• I can not abide being squeezed into anything. Jeans, bras, spanx or hose. One of the many blessings of body acceptance (and middle age) is that if it’s gonna jiggle, it’s gonna jiggle. That doesn’t mean I bare my jiggling for the world to know! : >

    • Olivia

      Same here. I tried on Spanx once and they were so uncomfortable (for this fatty) that I decided then and there I would rather embrace my belly rolls and jiggle than be uncomfortable.

  • Loved this post! Whats so wrong with a little jiggle?
    I personally find a little jiggle to be empowering – it makes me feel like a woman and it makes me feel sexy.
    I spent some time in Italy a bit ago and I was struck by how beautiful the women were – women of all sizes and ages – and the biggest thing that stood out to me was how they didn’t all look vacuum packed. They wore less structured bras (or no bras) and, yeah, their asses jiggled when they walked, and yeah – they were beautiful!

  • Ah the jiggle, Actually I can live with the jiggle it’s my extra skin that gets under my skin to the phrase. I am the mommy to 6 children.. 6 very big babies.. can you say 11 pounds?.. that size baby stretches out mommy skin like you would not believe.. to the tune of about 6 inches on my stomach. For that reason I do indulge in the slimming garment on occasion in order to smooth that oh so wonderful flap of skin.. the kids are worth it 🙂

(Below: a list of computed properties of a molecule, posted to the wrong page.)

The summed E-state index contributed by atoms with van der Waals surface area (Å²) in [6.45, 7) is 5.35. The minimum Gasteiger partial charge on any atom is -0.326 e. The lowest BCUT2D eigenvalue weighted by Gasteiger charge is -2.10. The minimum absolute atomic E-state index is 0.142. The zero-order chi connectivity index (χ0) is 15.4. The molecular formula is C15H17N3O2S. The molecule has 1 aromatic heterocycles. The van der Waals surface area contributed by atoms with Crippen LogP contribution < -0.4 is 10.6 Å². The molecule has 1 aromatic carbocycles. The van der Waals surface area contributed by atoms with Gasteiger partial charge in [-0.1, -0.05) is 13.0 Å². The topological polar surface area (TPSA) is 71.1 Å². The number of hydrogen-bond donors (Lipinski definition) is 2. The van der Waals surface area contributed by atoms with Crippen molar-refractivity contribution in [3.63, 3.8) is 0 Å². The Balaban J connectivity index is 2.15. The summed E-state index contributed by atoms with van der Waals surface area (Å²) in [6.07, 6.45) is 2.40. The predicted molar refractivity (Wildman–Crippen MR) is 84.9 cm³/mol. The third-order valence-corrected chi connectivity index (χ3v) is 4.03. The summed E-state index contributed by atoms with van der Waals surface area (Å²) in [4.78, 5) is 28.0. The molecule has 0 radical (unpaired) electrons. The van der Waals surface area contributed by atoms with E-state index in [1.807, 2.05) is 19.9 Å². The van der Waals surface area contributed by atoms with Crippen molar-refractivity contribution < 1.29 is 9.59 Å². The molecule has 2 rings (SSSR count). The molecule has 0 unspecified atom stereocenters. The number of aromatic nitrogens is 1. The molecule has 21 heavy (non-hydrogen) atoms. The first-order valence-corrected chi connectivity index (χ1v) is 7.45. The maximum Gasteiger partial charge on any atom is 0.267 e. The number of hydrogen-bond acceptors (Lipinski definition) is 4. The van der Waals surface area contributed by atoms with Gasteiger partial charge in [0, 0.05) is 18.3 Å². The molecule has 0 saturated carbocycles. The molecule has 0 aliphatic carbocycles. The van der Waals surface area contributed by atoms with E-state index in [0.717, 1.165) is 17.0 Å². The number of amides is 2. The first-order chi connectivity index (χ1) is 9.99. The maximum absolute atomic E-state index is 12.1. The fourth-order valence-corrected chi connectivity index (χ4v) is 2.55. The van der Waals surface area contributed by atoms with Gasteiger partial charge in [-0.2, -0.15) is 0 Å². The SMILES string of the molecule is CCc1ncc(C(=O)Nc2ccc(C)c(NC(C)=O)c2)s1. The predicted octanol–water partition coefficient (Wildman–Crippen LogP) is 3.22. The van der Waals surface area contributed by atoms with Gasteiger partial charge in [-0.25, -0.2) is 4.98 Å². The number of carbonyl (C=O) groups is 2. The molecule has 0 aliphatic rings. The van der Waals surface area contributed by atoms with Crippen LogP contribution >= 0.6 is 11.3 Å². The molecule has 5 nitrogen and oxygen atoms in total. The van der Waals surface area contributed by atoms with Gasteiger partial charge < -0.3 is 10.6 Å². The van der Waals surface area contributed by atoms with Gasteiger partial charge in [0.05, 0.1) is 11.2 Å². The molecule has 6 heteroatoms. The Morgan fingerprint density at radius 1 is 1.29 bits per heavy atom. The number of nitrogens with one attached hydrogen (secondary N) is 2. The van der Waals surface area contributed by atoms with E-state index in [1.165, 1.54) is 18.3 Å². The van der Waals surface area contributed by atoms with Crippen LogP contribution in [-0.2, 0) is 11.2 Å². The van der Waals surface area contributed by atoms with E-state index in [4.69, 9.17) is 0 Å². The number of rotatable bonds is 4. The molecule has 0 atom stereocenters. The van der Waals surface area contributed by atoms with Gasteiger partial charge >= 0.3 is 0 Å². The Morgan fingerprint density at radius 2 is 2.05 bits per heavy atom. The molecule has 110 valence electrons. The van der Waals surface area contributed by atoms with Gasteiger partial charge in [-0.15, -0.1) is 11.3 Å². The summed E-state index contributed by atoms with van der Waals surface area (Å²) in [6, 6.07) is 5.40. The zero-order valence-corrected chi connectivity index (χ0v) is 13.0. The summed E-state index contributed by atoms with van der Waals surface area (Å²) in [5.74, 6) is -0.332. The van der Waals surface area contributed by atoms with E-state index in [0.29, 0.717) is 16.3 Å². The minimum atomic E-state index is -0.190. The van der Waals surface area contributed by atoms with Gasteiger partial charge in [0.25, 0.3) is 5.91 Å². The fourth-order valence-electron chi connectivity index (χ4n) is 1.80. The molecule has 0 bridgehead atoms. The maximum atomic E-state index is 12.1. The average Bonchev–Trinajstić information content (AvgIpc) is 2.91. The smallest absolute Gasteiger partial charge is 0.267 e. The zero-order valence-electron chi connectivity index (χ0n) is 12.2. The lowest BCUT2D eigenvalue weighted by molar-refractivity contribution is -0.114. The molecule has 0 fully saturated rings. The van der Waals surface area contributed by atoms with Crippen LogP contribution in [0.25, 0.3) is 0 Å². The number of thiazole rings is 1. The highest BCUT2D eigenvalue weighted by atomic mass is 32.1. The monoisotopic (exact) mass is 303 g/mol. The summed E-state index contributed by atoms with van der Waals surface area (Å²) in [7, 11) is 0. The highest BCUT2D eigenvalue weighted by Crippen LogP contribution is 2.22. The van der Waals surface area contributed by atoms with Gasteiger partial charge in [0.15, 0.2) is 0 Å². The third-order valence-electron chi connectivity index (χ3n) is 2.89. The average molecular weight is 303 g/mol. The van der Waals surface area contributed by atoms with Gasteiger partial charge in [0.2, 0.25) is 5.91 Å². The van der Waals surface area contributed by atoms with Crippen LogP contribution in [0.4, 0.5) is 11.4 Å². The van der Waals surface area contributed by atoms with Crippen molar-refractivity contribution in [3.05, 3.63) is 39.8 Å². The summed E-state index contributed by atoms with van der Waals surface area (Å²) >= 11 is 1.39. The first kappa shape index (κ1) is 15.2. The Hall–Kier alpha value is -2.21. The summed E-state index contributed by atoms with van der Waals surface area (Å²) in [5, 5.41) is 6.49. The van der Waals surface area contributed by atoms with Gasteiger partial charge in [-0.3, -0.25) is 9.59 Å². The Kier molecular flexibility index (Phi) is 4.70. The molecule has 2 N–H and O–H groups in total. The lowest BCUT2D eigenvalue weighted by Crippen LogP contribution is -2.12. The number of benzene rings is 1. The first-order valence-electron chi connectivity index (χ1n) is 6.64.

• I admit to wearing shapewear on special occasions, those times where you need to wear that tight little dress to show off. The problem I have? I have the shapewear second from the left, which is ok, but as the night goes on, it slips down and I end up with a really high muffin top. Has anyone tried shapewear slips, like this one from Victoria’s Secret? I’d love to hear from someone who’s tried it before I drop $80 on one.

    • Katharine

      Yes, I wore a leopard-print one for a theatre show once (oo, almost like that one, except with black lace cups; it was also Victoria’s Secret, from a thrift shop). It rolled up my thighs if I didn’t pay close attention to it at all times.

  • Marie

    I understand what you mean when you talk about what is visible beneath slinky jersey dresses. I once bought some spanx-y type bicycle shorts to wear under a dress like that. But the waistband and leg bands just pushed the skin/fat around, creating bumps elsewhere. Also, I was uncomfortable. Never wore anything like that again and now I really try to look for clothes made of thicker fabrics. I wear slips. camisoles (because of your tips!) and undies that aren’t too tight so they don’t create lines and bumps. I even like my tights a bit big. Jiggle-licious! But yes, I wear a bra to the office.